A musical romantic comedy set in New York City in the waning days of 1999, following the extraordinary story of one ordinary couple, as they fall in love – and discover that the single greatest obstacle to finding happiness together might just be themselves – and the treacherous world of memories, obsessions, fears, and fantasies that lives inside their heads. Up Here is written by Steven Levenson (tick, tick…BOOM!, Dear Evan Hansen) and Danielle Sanchez-Witzel (The Carmichael Show) with song writing duo Kristen Anderson-Lopez and Robert Lopez (Frozen, WandaVison) writing original songs. Given all the talent and credentials that had come together to make this show, it is incredibly disappointing.
Up Here is marketed as a romantic comedy, but none of its eight episodes are funny. Some of the humour with Lindsay (Mae Witman) or Miguel (Carlos Valdes) falls flat. Witman is essentially reprising her role in her 2015 movie, The Duff. Lindsay is a quirky, aspiring writer who moves to New York on the spur of the moment, abandoning her fiancé and the life she had planned. Although Lindsay is eccentric, Miguel lacks personality aside from the fact that he wants to advance in his financial career while crying as he has his first sexual encounter with Lindsay.
A romantic comedy is supposed to make you laugh at least once, but Up Here was unsuccessful with that task. The first four episodes are the same. Miguel and Lindsay meet, they spend time together, and they hate each other. The next encounter has them meet up, spend time together, and then hate each other again. It’s an endless loop for the first four episodes, and even when that cycle comes to a sudden halt, viewers will still be left annoyed.
As a fan of musical comedies with heavy messages like Crazy Ex Girlfriend and Schmigadoon, Up Here should have checked all the boxes. Unfortunately, the show’s writers appear to be unsure of what they want from it. The idea that each character has three musical voices in their heads is intriguing, but they aren’t used effectively enough for this to work. Celeste (Sophia Hammons) and Renee (Emilia Suárez) are the only characters who can be saved from the voices in their heads, but only because of their vocal abilities. The idea of having different voices in your head, representing the worst parts of yourself, was interesting but fizzled out as the season progressed.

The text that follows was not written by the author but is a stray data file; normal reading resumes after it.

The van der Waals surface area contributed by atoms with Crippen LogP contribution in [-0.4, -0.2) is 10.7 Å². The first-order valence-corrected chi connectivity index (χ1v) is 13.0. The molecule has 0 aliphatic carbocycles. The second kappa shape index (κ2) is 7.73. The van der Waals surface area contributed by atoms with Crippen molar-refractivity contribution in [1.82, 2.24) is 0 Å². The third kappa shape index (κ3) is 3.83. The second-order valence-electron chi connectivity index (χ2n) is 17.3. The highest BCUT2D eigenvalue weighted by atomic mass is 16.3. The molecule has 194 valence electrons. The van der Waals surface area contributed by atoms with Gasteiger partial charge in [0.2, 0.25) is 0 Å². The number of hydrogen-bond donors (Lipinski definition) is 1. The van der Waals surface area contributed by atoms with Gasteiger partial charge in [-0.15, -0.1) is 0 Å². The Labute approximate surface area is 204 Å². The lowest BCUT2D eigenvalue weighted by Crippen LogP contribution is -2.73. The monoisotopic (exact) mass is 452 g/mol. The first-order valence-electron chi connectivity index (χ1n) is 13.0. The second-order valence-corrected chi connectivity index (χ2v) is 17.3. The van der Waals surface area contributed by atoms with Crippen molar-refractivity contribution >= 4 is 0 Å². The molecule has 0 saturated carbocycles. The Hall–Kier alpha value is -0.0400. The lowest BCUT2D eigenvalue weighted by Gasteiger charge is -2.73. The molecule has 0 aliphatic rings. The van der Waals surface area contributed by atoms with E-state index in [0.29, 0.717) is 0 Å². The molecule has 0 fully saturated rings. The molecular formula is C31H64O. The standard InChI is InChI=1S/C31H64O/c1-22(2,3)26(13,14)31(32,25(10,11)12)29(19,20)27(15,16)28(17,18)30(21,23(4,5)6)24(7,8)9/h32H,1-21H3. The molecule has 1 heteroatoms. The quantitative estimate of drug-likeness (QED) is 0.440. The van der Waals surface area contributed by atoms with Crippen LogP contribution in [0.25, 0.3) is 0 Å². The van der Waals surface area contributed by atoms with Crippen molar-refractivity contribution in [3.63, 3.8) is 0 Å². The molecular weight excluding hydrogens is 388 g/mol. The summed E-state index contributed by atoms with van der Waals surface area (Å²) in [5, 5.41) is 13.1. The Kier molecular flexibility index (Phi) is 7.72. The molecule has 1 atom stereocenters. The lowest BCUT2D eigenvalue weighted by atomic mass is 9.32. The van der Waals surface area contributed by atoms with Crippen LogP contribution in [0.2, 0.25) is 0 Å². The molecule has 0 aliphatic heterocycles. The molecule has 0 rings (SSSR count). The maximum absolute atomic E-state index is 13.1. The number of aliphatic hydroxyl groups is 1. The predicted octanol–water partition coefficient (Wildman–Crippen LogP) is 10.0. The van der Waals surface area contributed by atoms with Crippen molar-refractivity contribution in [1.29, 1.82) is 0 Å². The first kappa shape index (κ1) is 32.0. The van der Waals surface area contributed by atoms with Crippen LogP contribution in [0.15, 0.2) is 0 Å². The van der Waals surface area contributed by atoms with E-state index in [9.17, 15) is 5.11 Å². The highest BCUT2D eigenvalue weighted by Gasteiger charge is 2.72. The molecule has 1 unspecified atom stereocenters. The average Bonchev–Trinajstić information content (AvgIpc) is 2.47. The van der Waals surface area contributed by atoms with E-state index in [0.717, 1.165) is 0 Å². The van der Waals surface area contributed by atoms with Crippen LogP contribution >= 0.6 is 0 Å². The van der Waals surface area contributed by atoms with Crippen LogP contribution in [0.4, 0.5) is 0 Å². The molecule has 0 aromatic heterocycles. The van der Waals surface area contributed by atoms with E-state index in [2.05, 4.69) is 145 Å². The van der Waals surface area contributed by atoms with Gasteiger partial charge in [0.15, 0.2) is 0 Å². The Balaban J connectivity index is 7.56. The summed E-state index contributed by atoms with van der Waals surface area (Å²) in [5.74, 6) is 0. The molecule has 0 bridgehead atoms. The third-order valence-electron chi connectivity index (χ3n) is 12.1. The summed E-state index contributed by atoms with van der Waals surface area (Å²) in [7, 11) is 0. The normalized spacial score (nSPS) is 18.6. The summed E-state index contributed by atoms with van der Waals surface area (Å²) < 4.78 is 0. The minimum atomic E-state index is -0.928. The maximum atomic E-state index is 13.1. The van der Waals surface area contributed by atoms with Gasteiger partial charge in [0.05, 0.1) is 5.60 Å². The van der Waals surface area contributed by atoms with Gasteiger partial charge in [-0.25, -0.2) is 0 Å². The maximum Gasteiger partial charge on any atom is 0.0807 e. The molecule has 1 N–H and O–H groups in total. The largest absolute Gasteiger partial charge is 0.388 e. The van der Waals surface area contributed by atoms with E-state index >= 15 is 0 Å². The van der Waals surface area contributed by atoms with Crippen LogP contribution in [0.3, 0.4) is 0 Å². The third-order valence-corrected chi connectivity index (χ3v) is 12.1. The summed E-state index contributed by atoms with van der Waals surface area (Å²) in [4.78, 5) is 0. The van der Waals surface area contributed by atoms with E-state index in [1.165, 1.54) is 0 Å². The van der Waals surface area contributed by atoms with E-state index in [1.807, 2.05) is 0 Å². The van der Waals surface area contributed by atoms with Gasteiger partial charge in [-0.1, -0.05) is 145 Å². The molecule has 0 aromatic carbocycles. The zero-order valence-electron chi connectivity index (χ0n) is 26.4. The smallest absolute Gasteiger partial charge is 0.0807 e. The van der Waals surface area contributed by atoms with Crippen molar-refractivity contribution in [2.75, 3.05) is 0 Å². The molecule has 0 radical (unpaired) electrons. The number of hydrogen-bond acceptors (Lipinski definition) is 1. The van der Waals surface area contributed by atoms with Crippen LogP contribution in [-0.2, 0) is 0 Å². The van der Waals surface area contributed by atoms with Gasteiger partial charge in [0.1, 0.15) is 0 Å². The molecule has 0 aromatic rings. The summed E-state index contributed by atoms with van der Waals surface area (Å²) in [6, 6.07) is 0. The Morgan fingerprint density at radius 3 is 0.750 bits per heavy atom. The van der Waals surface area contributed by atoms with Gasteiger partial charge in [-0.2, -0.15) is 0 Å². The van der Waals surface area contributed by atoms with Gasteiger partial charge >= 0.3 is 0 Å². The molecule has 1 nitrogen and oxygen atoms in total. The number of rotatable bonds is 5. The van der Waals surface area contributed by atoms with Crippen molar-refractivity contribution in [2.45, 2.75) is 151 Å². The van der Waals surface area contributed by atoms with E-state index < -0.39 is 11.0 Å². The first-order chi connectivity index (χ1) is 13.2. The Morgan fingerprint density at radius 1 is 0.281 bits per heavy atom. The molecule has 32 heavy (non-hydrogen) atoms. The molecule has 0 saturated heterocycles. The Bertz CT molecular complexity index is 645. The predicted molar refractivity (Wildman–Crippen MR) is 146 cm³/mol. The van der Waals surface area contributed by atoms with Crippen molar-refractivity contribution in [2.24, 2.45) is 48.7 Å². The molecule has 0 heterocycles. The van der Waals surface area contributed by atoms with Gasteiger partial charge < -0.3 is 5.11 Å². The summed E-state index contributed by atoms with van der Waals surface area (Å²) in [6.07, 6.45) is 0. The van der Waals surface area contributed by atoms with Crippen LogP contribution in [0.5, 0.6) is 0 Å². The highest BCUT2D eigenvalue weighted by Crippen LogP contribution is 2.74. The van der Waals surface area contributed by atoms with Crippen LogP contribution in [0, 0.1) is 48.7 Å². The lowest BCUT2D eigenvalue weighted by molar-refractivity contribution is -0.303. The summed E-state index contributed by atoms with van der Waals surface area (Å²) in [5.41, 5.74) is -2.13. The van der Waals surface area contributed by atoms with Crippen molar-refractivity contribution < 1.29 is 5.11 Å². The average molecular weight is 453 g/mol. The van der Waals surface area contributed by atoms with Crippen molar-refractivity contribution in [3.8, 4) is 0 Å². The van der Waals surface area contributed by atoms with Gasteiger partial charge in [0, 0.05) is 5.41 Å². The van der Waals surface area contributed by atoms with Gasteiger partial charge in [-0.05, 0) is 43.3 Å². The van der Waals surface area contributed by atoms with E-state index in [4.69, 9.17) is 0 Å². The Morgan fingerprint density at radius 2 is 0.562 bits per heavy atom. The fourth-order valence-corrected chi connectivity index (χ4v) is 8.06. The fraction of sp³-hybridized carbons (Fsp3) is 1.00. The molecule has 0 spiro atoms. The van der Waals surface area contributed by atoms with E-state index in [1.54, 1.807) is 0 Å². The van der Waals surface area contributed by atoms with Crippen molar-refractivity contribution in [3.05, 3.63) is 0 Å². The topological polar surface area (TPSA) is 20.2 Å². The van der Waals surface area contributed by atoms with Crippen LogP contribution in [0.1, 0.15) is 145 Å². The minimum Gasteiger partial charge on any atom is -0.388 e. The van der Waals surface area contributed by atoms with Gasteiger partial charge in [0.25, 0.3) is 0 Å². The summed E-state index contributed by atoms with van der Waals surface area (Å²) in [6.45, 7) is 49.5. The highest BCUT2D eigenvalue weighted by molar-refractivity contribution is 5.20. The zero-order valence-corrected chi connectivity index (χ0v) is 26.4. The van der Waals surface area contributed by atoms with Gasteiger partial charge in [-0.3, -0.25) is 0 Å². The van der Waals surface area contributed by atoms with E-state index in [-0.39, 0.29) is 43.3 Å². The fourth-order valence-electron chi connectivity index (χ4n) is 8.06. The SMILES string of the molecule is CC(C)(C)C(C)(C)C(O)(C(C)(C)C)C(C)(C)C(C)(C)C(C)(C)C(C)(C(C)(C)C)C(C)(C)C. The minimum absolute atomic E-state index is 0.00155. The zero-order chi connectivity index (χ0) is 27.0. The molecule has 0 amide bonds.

Witman and Valdes play the two leads and have the most musical numbers, which is unfortunate. Both of their voices are flat, and the songs are forgettable. Crazy Ex Girlfriend and even Zoey’s Extraordinary Playlist demonstrate how to combine a musical comedy with serious issues, which Up Here fails to do. The vocals were some of the series’ biggest let-downs. Valdes isn’t a bad singer, but some of his songs do not suit his vocal range. Witman is clearly not a singer, as she frequently sounds as if she is straining her voice and missing notes. Perhaps the show could have benefited from a little more autotune.
The comedic aspect of Up Here also does not meet the basic criteria of being funny. Witman’s comedy is clearly quirky, something that had worked in The Duff, but it does not transition well to her roles that are past the teenage plot line. When Up Here tries to do the odd joke, it’s usually done in song form. It’s hard to tell if the comedic aspect of the show is the majority of actors failing to hit their notes.
Overall, Up Here seems to be having an identity crisis with its own narrative and aim. The show could have been so much more, but instead it went with the cliché of a lost woman going to New York City to find herself but realizing it’s harder than she imagined. There is no truly likeable character, and if the songs were good enough, they could have made up for a lot of issues.
We normally give an MVC to celebrate a stand-out character but there is not one character or performance that is worthy. The main characters are too and boring to have the title defaulted.